Random number generator

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While truly random numbers are difficult to create with a deterministic computer, a pseudorandom number generator, or PRNG, may be used instead, which is technically deterministic, but designed so that the output should appear consistently uncorrelated. There are a wide variety of suitable algorithms.

Typically a starting "seed" is supplied by the program to begin the sequence generated by a PRNG. By finding some way[1] of gathering a suitably unpredictable starting seed, (e.g. counting the time until the user presses a button) the program can start at a different part of the sequence each time it is run, ensuring the user does not have the same experience twice.

Linear feedback shift register

The linear feedback shift register is commonly used as a PRNG on systems like the 6502 which have no hardware multiply capabilities. This rotates a series of bits (the shift register), with the bit coming off the end of the series feeding back into the register as an exclusive-OR operation. By choosing the feedback bits carefully, this can create a sequence that fills the register with every possible value (except 0), allowing relatively long random number sequences using only bitwise operations.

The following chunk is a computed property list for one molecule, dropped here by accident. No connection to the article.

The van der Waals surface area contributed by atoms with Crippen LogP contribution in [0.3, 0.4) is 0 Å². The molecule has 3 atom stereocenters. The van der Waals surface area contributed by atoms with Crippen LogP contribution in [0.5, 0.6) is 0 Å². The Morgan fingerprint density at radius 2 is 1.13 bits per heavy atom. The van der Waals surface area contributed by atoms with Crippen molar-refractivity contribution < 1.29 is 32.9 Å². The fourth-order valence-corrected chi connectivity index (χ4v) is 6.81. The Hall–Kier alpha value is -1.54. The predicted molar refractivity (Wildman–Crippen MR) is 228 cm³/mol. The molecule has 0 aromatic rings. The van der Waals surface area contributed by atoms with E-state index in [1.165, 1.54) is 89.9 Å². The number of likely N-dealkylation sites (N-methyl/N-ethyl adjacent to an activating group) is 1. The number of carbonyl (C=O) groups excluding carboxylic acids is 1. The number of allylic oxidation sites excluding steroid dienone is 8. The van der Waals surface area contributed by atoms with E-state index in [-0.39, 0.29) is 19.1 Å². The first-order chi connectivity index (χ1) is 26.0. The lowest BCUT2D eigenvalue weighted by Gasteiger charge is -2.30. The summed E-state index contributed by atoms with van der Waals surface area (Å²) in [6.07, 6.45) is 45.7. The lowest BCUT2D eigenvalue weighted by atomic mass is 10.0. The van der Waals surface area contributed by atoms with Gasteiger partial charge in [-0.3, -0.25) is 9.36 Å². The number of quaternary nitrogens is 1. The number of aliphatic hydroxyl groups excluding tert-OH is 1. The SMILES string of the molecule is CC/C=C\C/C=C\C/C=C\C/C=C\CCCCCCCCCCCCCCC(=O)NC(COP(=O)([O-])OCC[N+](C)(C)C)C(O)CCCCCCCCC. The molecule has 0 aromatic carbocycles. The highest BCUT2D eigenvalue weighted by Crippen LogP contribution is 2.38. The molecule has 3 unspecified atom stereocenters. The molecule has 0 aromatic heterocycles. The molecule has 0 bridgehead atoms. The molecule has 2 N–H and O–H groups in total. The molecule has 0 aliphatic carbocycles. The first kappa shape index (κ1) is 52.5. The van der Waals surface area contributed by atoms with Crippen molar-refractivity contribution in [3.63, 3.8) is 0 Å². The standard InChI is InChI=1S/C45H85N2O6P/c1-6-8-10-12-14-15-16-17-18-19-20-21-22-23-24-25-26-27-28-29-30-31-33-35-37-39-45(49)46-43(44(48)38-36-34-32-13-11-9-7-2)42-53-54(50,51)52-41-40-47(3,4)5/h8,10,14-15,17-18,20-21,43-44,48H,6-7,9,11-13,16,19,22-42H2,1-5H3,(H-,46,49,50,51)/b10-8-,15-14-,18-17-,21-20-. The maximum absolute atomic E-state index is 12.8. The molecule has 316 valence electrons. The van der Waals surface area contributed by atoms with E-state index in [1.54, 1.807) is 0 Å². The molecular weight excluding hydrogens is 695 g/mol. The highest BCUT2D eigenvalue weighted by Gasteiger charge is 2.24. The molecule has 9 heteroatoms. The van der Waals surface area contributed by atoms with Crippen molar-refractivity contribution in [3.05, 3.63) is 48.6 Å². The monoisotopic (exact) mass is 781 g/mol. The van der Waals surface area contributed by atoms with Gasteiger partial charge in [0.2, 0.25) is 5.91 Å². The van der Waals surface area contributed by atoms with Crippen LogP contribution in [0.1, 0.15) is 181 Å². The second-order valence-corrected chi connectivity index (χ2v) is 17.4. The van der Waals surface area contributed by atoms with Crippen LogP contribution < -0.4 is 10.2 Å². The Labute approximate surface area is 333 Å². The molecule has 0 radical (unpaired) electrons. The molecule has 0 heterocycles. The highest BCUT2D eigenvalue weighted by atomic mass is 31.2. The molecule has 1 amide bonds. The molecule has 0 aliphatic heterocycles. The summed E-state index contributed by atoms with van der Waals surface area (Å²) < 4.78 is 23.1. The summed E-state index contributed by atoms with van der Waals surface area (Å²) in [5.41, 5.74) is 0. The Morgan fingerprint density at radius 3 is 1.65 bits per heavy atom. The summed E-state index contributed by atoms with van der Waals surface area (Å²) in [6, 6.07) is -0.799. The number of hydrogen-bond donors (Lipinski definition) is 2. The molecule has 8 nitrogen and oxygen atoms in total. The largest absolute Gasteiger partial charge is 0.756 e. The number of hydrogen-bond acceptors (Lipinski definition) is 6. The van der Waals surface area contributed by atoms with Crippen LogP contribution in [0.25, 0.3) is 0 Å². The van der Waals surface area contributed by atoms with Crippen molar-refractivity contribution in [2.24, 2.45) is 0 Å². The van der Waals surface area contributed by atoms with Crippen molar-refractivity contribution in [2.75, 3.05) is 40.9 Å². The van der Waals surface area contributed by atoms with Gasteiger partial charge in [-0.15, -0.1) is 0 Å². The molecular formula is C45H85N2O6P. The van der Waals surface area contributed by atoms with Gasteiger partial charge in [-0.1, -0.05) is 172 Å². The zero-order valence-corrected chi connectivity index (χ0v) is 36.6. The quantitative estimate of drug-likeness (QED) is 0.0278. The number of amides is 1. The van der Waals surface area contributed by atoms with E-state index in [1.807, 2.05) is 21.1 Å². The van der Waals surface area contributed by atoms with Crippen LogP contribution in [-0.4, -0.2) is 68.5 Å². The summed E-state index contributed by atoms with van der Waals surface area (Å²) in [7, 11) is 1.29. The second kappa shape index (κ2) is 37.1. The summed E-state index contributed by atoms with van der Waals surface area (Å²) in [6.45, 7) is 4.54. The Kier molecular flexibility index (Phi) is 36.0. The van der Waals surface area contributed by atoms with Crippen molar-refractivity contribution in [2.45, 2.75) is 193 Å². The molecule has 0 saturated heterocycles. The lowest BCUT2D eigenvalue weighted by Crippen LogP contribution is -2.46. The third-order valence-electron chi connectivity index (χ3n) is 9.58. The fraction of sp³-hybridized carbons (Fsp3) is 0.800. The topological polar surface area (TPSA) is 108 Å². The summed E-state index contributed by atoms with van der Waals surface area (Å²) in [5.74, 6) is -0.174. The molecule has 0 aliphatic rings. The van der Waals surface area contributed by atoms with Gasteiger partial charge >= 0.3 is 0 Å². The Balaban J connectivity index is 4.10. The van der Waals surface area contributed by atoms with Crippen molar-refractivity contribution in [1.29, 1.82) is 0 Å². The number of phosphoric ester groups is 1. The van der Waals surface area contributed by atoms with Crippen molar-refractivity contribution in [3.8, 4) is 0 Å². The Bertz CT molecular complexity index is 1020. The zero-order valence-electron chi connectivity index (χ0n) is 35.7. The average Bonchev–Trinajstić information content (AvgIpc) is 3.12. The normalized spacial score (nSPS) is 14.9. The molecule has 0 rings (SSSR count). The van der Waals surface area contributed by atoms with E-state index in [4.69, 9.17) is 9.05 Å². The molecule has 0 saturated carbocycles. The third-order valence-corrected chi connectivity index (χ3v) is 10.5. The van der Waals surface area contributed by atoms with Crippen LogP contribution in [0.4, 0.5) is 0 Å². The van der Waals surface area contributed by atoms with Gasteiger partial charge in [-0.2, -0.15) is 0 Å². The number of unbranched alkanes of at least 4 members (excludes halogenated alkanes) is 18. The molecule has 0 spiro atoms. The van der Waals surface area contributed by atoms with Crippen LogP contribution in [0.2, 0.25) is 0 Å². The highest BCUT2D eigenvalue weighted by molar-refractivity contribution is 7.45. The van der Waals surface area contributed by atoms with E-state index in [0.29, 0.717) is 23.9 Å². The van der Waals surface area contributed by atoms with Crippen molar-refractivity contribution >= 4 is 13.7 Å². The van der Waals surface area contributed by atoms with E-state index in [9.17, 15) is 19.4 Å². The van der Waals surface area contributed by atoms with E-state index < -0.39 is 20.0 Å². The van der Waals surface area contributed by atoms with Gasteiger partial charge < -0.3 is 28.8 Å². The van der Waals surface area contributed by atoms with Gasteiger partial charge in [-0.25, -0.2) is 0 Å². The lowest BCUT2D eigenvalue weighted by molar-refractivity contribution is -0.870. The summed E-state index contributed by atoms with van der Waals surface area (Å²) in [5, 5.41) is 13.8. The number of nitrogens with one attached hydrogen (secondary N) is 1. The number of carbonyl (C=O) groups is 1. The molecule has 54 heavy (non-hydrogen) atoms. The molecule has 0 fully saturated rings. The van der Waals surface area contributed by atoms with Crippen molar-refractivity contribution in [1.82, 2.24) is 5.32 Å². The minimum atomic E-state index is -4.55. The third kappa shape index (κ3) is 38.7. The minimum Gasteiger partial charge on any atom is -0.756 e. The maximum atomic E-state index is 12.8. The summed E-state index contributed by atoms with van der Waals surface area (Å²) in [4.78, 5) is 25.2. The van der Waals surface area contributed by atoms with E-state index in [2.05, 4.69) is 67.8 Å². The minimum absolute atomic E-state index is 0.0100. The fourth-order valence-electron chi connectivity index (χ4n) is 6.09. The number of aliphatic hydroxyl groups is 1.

This example is only 16 bits wide, but the sequence length of an LSFR can be doubled with each bit. 24 and 32 bit LSFRs are very practical if extremely long sequences are needed.

; prng
; Returns a random 8-bit number in A (0-255), clobbers X (0).
; Requires a 2-byte value on the zero page called "seed".
; Initialize seed to any value except 0 before the first call to prng.
; (A seed value of 0 will cause prng to always return 0.)
; This is a 16-bit Galois linear feedback shift register with polynomial $002D.
; The sequence of numbers it generates will repeat after 65535 calls.
; Execution time is an average of 125 cycles (excluding jsr and rts)

seed: .res 2       ; initialize 16-bit seed to any value except 0

	ldx #8     ; iteration count (generates 8 bits)
	lda seed+0
	asl        ; shift the register
	rol seed+1
	bcc :+
	eor #$2D   ; apply XOR feedback whenever a 1 bit is shifted out
	bne :--
	sta seed+0
	cmp #0     ; reload flags

See Linear feedback shift register (advanced) for further commentary on this code, and various alternatives with other desired properties (efficiency, quality, etc.).

See also


  1. Forum discussion of obscure methods of gathering seed entropy.

External references